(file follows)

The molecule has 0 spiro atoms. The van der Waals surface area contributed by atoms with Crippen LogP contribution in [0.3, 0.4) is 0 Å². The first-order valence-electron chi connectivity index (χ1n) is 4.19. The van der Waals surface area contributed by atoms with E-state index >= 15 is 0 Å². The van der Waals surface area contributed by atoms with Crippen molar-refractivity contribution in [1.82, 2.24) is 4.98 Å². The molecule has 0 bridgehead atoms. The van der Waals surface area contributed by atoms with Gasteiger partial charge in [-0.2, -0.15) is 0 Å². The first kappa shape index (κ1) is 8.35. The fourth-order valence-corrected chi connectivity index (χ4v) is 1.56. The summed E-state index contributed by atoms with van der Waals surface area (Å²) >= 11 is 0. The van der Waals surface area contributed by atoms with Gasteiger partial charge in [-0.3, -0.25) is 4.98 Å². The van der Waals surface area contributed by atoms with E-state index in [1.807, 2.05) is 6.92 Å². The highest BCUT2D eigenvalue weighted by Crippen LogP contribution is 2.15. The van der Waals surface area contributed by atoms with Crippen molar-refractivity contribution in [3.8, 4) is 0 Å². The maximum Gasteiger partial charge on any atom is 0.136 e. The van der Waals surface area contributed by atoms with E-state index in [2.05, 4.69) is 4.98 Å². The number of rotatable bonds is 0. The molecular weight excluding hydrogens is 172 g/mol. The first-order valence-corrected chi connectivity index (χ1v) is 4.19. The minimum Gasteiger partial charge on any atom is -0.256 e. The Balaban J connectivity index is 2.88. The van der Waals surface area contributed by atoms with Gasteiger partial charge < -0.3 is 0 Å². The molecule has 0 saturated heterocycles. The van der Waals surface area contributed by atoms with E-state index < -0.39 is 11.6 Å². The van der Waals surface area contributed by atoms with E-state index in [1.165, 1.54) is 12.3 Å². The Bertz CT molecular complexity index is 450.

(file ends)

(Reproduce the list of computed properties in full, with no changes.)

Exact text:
The molecule has 0 spiro atoms. The van der Waals surface area contributed by atoms with Crippen LogP contribution in [0.3, 0.4) is 0 Å². The first-order valence-electron chi connectivity index (χ1n) is 4.19. The van der Waals surface area contributed by atoms with E-state index >= 15 is 0 Å². The van der Waals surface area contributed by atoms with Crippen molar-refractivity contribution in [1.82, 2.24) is 4.98 Å². The molecule has 0 bridgehead atoms. The van der Waals surface area contributed by atoms with Gasteiger partial charge in [-0.2, -0.15) is 0 Å². The first kappa shape index (κ1) is 8.35. The fourth-order valence-corrected chi connectivity index (χ4v) is 1.56. The summed E-state index contributed by atoms with van der Waals surface area (Å²) >= 11 is 0. The van der Waals surface area contributed by atoms with Gasteiger partial charge in [-0.3, -0.25) is 4.98 Å². The van der Waals surface area contributed by atoms with E-state index in [1.807, 2.05) is 6.92 Å². The highest BCUT2D eigenvalue weighted by Crippen LogP contribution is 2.15. The van der Waals surface area contributed by atoms with Crippen molar-refractivity contribution in [3.8, 4) is 0 Å². The maximum Gasteiger partial charge on any atom is 0.136 e. The van der Waals surface area contributed by atoms with E-state index in [2.05, 4.69) is 4.98 Å². The number of rotatable bonds is 0. The molecular weight excluding hydrogens is 172 g/mol. The first-order valence-corrected chi connectivity index (χ1v) is 4.19. The minimum Gasteiger partial charge on any atom is -0.256 e. The Balaban J connectivity index is 2.88. The van der Waals surface area contributed by atoms with Gasteiger partial charge < -0.3 is 0 Å². The molecule has 0 saturated heterocycles. The van der Waals surface area contributed by atoms with E-state index < -0.39 is 11.6 Å². The van der Waals surface area contributed by atoms with E-state index in [1.165, 1.54) is 12.3 Å². The Bertz CT molecular complexity index is 450.